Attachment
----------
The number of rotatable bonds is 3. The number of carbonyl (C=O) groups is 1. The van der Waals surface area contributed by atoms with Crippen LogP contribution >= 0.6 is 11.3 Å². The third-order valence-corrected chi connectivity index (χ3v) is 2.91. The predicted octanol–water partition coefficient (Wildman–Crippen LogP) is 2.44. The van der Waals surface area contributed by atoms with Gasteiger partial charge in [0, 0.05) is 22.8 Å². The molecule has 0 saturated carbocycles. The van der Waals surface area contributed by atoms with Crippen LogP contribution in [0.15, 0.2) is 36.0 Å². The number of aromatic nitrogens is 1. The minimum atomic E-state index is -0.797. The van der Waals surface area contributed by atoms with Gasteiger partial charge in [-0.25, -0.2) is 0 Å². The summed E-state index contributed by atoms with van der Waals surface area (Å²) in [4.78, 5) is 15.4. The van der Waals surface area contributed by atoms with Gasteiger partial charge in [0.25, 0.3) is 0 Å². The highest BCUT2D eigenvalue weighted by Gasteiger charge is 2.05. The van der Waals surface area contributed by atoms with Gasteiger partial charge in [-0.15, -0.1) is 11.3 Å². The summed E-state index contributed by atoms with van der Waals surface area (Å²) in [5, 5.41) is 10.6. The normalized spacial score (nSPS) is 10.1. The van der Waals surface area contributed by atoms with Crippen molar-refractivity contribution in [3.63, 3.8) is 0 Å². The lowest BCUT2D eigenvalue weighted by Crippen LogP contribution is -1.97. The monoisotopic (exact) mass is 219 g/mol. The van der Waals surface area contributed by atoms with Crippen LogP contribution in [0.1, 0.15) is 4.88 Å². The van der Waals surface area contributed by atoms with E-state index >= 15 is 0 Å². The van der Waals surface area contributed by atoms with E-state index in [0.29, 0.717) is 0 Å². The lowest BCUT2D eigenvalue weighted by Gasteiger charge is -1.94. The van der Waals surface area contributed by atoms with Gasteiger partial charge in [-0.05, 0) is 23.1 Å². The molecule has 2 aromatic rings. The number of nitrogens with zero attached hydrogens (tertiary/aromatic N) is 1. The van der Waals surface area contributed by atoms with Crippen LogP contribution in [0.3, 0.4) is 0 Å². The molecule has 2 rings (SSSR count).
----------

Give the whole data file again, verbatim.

The number of rotatable bonds is 3. The number of carbonyl (C=O) groups is 1. The van der Waals surface area contributed by atoms with Crippen LogP contribution >= 0.6 is 11.3 Å². The third-order valence-corrected chi connectivity index (χ3v) is 2.91. The predicted octanol–water partition coefficient (Wildman–Crippen LogP) is 2.44. The van der Waals surface area contributed by atoms with Gasteiger partial charge in [0, 0.05) is 22.8 Å². The molecule has 0 saturated carbocycles. The van der Waals surface area contributed by atoms with Crippen LogP contribution in [0.15, 0.2) is 36.0 Å². The number of aromatic nitrogens is 1. The minimum atomic E-state index is -0.797. The van der Waals surface area contributed by atoms with Gasteiger partial charge in [-0.25, -0.2) is 0 Å². The summed E-state index contributed by atoms with van der Waals surface area (Å²) in [4.78, 5) is 15.4. The van der Waals surface area contributed by atoms with Gasteiger partial charge in [0.25, 0.3) is 0 Å². The highest BCUT2D eigenvalue weighted by Gasteiger charge is 2.05. The van der Waals surface area contributed by atoms with Gasteiger partial charge in [-0.15, -0.1) is 11.3 Å². The summed E-state index contributed by atoms with van der Waals surface area (Å²) in [5, 5.41) is 10.6. The normalized spacial score (nSPS) is 10.1. The van der Waals surface area contributed by atoms with Crippen molar-refractivity contribution in [3.63, 3.8) is 0 Å². The lowest BCUT2D eigenvalue weighted by Crippen LogP contribution is -1.97. The monoisotopic (exact) mass is 219 g/mol. The van der Waals surface area contributed by atoms with Crippen LogP contribution in [0.1, 0.15) is 4.88 Å². The van der Waals surface area contributed by atoms with E-state index >= 15 is 0 Å². The van der Waals surface area contributed by atoms with E-state index in [0.29, 0.717) is 0 Å². The lowest BCUT2D eigenvalue weighted by Gasteiger charge is -1.94. The van der Waals surface area contributed by atoms with Gasteiger partial charge in [-0.05, 0) is 23.1 Å². The molecule has 2 aromatic rings. The number of nitrogens with zero attached hydrogens (tertiary/aromatic N) is 1. The van der Waals surface area contributed by atoms with Crippen LogP contribution in [0.3, 0.4) is 0 Å². The molecule has 2 rings (SSSR count).